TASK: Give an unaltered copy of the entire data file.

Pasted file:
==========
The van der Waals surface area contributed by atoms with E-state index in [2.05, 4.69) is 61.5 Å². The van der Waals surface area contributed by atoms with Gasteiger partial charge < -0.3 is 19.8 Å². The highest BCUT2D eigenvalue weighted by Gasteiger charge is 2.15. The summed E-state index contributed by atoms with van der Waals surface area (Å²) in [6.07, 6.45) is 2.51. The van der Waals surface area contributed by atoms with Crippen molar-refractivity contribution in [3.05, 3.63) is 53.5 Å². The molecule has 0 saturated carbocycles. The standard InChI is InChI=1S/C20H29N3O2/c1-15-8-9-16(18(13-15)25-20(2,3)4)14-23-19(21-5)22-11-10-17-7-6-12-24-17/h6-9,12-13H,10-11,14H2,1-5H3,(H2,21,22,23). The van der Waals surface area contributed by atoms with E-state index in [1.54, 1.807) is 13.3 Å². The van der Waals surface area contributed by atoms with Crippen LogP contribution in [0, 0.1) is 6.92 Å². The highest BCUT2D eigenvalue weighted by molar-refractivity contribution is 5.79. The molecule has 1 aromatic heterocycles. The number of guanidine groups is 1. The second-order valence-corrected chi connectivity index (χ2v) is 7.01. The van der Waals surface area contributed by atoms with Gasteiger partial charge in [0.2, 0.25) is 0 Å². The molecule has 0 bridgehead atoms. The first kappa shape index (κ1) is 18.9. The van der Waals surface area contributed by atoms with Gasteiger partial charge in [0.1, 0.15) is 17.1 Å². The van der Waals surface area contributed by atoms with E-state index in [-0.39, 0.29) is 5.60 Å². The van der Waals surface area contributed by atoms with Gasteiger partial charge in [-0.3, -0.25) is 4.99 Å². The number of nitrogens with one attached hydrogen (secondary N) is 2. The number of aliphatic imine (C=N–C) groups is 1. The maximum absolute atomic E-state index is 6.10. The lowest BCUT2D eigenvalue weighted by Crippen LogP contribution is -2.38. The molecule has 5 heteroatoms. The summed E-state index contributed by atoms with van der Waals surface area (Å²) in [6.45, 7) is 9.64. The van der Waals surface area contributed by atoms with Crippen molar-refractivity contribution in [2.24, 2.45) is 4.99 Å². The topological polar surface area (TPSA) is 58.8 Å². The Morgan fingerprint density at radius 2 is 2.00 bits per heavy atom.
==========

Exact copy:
The van der Waals surface area contributed by atoms with E-state index in [2.05, 4.69) is 61.5 Å². The van der Waals surface area contributed by atoms with Gasteiger partial charge < -0.3 is 19.8 Å². The highest BCUT2D eigenvalue weighted by Gasteiger charge is 2.15. The summed E-state index contributed by atoms with van der Waals surface area (Å²) in [6.07, 6.45) is 2.51. The van der Waals surface area contributed by atoms with Crippen molar-refractivity contribution in [3.05, 3.63) is 53.5 Å². The molecule has 0 saturated carbocycles. The standard InChI is InChI=1S/C20H29N3O2/c1-15-8-9-16(18(13-15)25-20(2,3)4)14-23-19(21-5)22-11-10-17-7-6-12-24-17/h6-9,12-13H,10-11,14H2,1-5H3,(H2,21,22,23). The van der Waals surface area contributed by atoms with E-state index in [1.54, 1.807) is 13.3 Å². The van der Waals surface area contributed by atoms with Crippen LogP contribution in [0, 0.1) is 6.92 Å². The highest BCUT2D eigenvalue weighted by molar-refractivity contribution is 5.79. The molecule has 1 aromatic heterocycles. The number of guanidine groups is 1. The second-order valence-corrected chi connectivity index (χ2v) is 7.01. The van der Waals surface area contributed by atoms with Gasteiger partial charge in [0.2, 0.25) is 0 Å². The molecule has 0 bridgehead atoms. The first kappa shape index (κ1) is 18.9. The van der Waals surface area contributed by atoms with Gasteiger partial charge in [0.1, 0.15) is 17.1 Å². The van der Waals surface area contributed by atoms with E-state index in [-0.39, 0.29) is 5.60 Å². The van der Waals surface area contributed by atoms with Gasteiger partial charge in [-0.3, -0.25) is 4.99 Å². The number of nitrogens with one attached hydrogen (secondary N) is 2. The number of aliphatic imine (C=N–C) groups is 1. The maximum absolute atomic E-state index is 6.10. The lowest BCUT2D eigenvalue weighted by Crippen LogP contribution is -2.38. The molecule has 5 heteroatoms. The summed E-state index contributed by atoms with van der Waals surface area (Å²) in [6.45, 7) is 9.64. The van der Waals surface area contributed by atoms with Crippen molar-refractivity contribution in [2.24, 2.45) is 4.99 Å². The topological polar surface area (TPSA) is 58.8 Å². The Morgan fingerprint density at radius 2 is 2.00 bits per heavy atom.